<jar-file>S42SearchEJB.jar</jar-file>
<jar-file>S42ServerEJB.jar</jar-file>
<jar-file>S42StatusEJB.jar</jar-file>
<jar-file>S42UtilEJB.jar</jar-file>
...

<properties>
<property name="eclipselink.cache.shared.default" value="false" />
<property name="eclipselink.composite-unit" value="true" />
<property name="eclipselink.jdbc.batch-writing" value="Oracle-JDBC" />
<property name="eclipselink.jdbc.batch-writing.size" value="500" />
<property name="eclipselink.jdbc.bind-parameters" value="true" />
<property name="eclipselink.jdbc.cache-statements" value="true" />
<property name="eclipselink.jdbc.cache-statements.size" value="1000" />
<property name="eclipselink.target-database" value="org.eclipse.persistence.platform.database.oracle.Oracle11Platform" />
<property name="eclipselink.target-server" value="WebSphere_6_1" />
<property name="eclipselink.weaving" value="static" />
<property name="eclipselink.weaving.eager" value="true" />
</properties>
</persistence-unit>
</persistence>


with composite persistence unit members as follows:
<?xml version="1.0" encoding="UTF-8"?>
<persistence version="1.0" ...>
<persistence-unit name="S42ServerEJB" transaction-type="JTA">
<provider>org.eclipse.persistence.jpa.PersistenceProvider</provider>
<jta-data-source>jdbc/s42core</jta-data-source>

<class>...core.server.fzg.bo.MarVO</class>
<class>...core.server.st.bo.DiaVO</class>
...

<exclude-unlisted-classes>true</exclude-unlisted-classes>

<properties>
<property name="eclipselink.cache.shared.default" value="false" />
<property name="eclipselink.composite-unit.member" value="true" />
<property name="eclipselink.jdbc.batch-writing" value="Oracle-JDBC" />
<property name="eclipselink.jdbc.batch-writing.size" value="500" />
<property name="eclipselink.jdbc.bind-parameters" value="true" />
<property name="eclipselink.jdbc.cache-statements" value="true" />
<property name="eclipselink.jdbc.cache-statements.size" value="1000" />
<property name="eclipselink.target-database" value="org.eclipse.persistence.platform.database.oracle.Oracle11Platform" />
<property name="eclipselink.target-server" value="WebSphere_6_1" />
<property name="eclipselink.weaving" value="static" />
<property name="eclipselink.weaving.eager" value="true" />
</properties>
</persistence-unit>
</persistence>


Re: OutOfMemoryError from JTASynchronizationListener [message #1004560 is a reply to message #1004099] Wed, 23 January 2013 08:02 Go to previous messageGo to next message
Uwe Oetken is currently offline Uwe Oetken
Messages: 4
Registered: January 2013
Junior Member
Sure, there are some transactions failed or rolled back on every server because of regular user errors.

And there are some transaction timeouts. Only with WebSphere 6.1 Fixpack 45 for these timeouts there is thrown an exception, see IBM PM63801. Maybe this doesn't still cleanup everything as required?

One difference between development and production server is that production uses XA datasources (jdbc provider oracle.jdbc.xa.client.OracleXADataSource from ojdbc5.jar) while in development non-XA datasources are used
(jdbc provider oracle.jdbc.pool.OracleConnectionPoolDataSource from ojdbc5.jar). Could there be any relation to this? Maybe locks on database are hold over server restart or xa_recover is doing some magic after server start? This will be next thing to change in production server.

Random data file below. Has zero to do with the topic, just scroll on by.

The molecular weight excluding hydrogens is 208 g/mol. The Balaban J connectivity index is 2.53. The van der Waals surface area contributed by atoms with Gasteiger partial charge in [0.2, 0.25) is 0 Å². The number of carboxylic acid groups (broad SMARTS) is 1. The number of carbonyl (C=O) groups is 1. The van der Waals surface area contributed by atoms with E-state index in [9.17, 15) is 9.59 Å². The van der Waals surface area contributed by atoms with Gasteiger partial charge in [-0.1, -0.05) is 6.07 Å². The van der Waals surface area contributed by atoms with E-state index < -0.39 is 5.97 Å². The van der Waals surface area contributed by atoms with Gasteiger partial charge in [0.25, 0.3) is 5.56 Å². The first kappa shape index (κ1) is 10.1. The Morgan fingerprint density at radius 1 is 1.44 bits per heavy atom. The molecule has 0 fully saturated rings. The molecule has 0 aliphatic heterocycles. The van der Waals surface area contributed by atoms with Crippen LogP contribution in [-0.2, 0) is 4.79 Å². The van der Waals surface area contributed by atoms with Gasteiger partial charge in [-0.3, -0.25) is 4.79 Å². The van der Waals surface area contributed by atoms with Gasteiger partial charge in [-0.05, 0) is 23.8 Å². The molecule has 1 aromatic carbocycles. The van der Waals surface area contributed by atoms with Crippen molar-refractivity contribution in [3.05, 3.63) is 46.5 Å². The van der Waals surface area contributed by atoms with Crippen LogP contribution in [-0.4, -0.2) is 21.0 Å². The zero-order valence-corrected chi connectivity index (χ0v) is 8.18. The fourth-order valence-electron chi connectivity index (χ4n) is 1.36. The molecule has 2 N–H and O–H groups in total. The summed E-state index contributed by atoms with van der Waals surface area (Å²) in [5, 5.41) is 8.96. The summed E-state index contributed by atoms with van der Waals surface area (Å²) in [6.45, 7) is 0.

Re: OutOfMemoryError from JTASynchronizationListener [message #1005131 is a reply to message #1004560] Thu, 24 January 2013 09:31 Go to previous messageGo to next message
James Sutherland is currently offline James Sutherland
Messages: 1939
Registered: July 2009
Location: Ottawa, Canada
Senior Member

Could you try removing the composite persistence unit to see if it has any affect. Both of your persistence units are using the same database/data-source, so there is no reason to be using a composite persistence unit.

Also note that,

<property name="eclipselink.jdbc.cache-statements" value="true" />

has no real affect when using a DataSource, you need to enable statement caching in the data-source config, not in EclipseLink (this is only relevant when using EclipseLink connection pooling).


James : Wiki : Book : Blog : Twitter
Re: OutOfMemoryError from JTASynchronizationListener [message #1007567 is a reply to message #1005131] Wed, 06 February 2013 09:06 Go to previous message
Uwe Oetken is currently offline Uwe Oetken
Messages: 4
Registered: January 2013
Junior Member
Hello James,
thanks very much for your suggestions.

I think we found the errors:

1. There are some methods in the session beans implemented by a super class:
public abstract class BaseStatelessSessionBean {
public MyObject[] findSomething() {
...
}
}

@Stateless
@TransactionAttribute(TransactionAttributeType.NOT_SUPPORTED)
public class MyStatelessSessionBean extends BaseStatelessSessionBean {
public MyObject[] findOther() {
...
}
}

This super class does not get the default J2EE transaction attributes from the derived session bean as expected. So calls to findOther() run with J2EE transaction attribute NOT_SUPPORTED from session bean, but calls to findSomething() run with J2EE transaction attribute REQUIRED. So it has an transaction, and Eclipselink flushes the result of every former read query from the ejb call to the RepeatableWriteUnitOfWork (see performPreQueryFlush() in executeReadQuery() at class org.eclipse.persistence.internal.jpa. EJBQueryImpl).
With explicit J2EE transaction attributes at session bean methods from super class the application runs with heap usage between 0.4 and 0.8 GByte vs. 1.1 to 1.5 GByte before.

2. These super class methods are called in production, but not in development, because they implement generic compression of the results to save network load on WAN communication. That's why this problem could not be identified in development.

3. Additional: Compound persistence units seem to consume more memory and processor runtime than single persistence units as we use now. Indeed, they are here not really required, they only existed for better code organization (enlisting of > 300 entities at their specific ejb project). Without compound persistence units the application's standard test cases run 42 minutes vs. 52 minutes before.

4. And XA transactions are expensive, and we can go without until now.